ANJULI GUPTA tackles the problem of writing in English in contemporary India. He says that in spite of the efforts of éliite Indians to ‘nativize' English, their writings have remained more firmly entrenched and part of an upper-class Anglo-Indian and British cultural and linguistic tradition, than part of a popular Indian heritage. He concludes pessimistically that these writers suffer from a fear of experimentation and of appropriation, and asks whether it is not tantamount to the demise of creativity.

TABANG LO LIYONG from Juba/Sudan discusses the work of the Ghanaian writer Ayi Kwei Armah. Armah, he says, writes in two moods, using both the style of the meticulous historian, denouncing at once the colonialists, whether European or Arab, and Nkrumah's excesses. There is also in his novels a fluent merger of English words in an African-language-based thought-stream whereby he shows his Africanness.

In his article, ‘The changing face of history in Chinua Achebe’s novels’, JOSEPH SWANN quotes the famous Nigerian writer: “I hold and have held from the very moment that I began to write that earnestness is appropriate to my situation ... because I have a deep-seated need to alter things within that situation, to find for myself a little more room than has been allowed me in the world. And so our world stands in just as much need of change today as it ever did in the past."

JAMES GIBBS throws some light into Wole Soyinka's dealings with the BBC between 1953 and 1959, while ADRIAN ROSCOE delves into the poetry of the Malawian Edison Mpina, describing it as 'Raw pieces of Liberation'. CHARLES SARVAN deals with the use and misuse of politics in fiction as illustated in Zambian Mulaisho’s novel 'The Smoke that thunders' and warns that Third-World writers might expect to be judged more stringently than others by the stance they adopt and by the purposes to which they 'adapt' history. WENDY WOODWARD who teaches at the University of the Western Cape in South Africa, analyses Christina Stead's novels which repeatedly depict oppression, whether it be of gender, class or age, while PETER H. MARSDEN explains why Autralia’s most eminent poet Les A. Murray is so controversial. Studying his poem 'The Liberated Plague', he mentions the recurring criticism that Murray cultivates an outdated devotion to the supposedly ageless values of the rural way of life, with all the inherent conservatism and concomitant intolerance of change which such a world view entails. MARC DELREZ, on the other hand, compares the works of Australian authors Randolph Stow and David Malouf to illustrate what he calls 'the antipodean dialogue', i.e. the concept of unity that recalls the strain towards homogeneity generally typifying imperialistic attitudes, versus fragmentation which is an outright affirmation of difference.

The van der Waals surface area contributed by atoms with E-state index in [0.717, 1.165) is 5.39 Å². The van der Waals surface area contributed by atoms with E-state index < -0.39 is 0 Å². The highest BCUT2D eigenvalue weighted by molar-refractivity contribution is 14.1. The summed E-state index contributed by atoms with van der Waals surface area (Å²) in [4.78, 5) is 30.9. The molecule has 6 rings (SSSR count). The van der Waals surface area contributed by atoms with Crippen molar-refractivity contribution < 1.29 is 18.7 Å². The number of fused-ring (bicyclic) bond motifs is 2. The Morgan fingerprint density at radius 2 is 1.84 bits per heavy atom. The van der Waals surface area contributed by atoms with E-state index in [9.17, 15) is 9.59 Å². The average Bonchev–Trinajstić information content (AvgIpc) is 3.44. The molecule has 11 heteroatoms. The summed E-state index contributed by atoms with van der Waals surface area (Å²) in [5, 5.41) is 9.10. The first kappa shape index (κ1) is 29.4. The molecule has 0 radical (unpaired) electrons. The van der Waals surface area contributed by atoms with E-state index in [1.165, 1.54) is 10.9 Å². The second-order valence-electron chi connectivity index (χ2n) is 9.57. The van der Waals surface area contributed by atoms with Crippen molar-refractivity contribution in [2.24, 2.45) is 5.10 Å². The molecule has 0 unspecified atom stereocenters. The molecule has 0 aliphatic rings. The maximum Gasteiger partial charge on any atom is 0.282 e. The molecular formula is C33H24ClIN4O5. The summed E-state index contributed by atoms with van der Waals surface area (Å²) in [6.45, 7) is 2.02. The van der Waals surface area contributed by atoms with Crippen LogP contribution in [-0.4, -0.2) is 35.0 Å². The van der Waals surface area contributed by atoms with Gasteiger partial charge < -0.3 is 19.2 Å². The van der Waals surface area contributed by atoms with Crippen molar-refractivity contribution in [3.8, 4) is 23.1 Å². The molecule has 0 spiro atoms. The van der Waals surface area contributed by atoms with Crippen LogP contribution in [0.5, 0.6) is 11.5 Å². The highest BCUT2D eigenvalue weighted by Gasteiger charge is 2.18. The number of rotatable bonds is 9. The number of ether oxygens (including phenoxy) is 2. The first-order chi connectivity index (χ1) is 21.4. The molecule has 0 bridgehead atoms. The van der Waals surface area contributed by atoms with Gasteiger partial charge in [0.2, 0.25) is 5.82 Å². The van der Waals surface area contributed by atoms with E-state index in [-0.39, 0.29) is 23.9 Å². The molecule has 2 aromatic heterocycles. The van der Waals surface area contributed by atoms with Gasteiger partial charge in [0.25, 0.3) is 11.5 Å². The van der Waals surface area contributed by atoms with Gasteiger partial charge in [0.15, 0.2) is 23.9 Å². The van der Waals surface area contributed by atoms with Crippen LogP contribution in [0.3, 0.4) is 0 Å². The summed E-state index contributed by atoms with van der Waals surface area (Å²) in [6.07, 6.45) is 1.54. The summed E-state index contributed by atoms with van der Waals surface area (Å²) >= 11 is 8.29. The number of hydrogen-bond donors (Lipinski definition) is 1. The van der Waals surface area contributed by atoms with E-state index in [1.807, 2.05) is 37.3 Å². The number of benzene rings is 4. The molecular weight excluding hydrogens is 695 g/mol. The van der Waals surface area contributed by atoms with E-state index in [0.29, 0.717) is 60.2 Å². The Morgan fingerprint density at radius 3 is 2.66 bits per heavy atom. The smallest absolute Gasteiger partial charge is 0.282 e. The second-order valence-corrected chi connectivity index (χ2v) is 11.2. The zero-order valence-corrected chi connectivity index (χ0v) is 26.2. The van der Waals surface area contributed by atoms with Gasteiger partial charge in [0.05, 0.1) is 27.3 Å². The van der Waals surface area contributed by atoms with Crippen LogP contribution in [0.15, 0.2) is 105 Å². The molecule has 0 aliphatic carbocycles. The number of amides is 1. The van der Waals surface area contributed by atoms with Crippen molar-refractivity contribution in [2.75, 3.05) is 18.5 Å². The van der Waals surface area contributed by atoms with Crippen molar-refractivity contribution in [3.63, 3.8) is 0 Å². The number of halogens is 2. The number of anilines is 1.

DON GRANT speaks of the role of imagination and autobiography in recent Australian writing, questioning the degree of truthfulness in the latter and the subtle line that divides it from what is usually termed as fiction.

ALISTAIR NIVEN gives us an overview of Black British writing and the struggle for recognition,' stating its marginality and the scant attention it is given in the media, with the exception of V.S. Naipaul, Salman Rushdie and a few other writers whose works have become bestsellers.

Analysing Sri Lanka's 'ethnic' conflict in its literature in English, D.C.R.A. GOONETILLEKE concludes that the writers in English tend to stress the pathetic aspect of the current ethnic conflict between Sinhalese and Tamils, whereas the teledrama and film in Sinhala emphasise positive aspects such as good personal relations among individual Sinhalese and Tamils which makes for ethnic harmony. GANESH N. DEVY delves into the multicultural context of Indian literature in English, stressing that long before the Raj, Indian writers had acquired the skill of writing in alien languages and that bilingualism has a long tradition in India. ALEID FOKKEMA, on the other hand, confronts the romantic English ideas of Indianness with strong contemporary voices such as that of Salman Rushdie. BRIAN OSLEY argues that orphans and bastards play a distinctive role in New World literature. NELSON WATTIE analyses the historical reconstructions in the New Zeeland novels as they relate to the colonial Land Wars between the Maori and the British. LUCIA NANKOE and ESSA REIJMERS analyse the evolution in the novels of Afro-Caribbean and Afro-American women writers and the double barriers that are represented by White supremacy and Black male chauvinism. Finally, BENEDICTE CORHAY-LEDENT evokes the case of the Female Exile in the works of Jean Rhys and Joan Riley, and OMAR SOUGOU relates the experience of a contemporary African woman in Britain as depicted by Buchi Emecheta in her novel 'Second Class Citizen’.

This book and its sister volume on contemporary Canadian literature and trends ought to become required reading wherever the New Literatures in English are being taught.

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Reviewed by m j hollingshead 7/23/2006
interesting read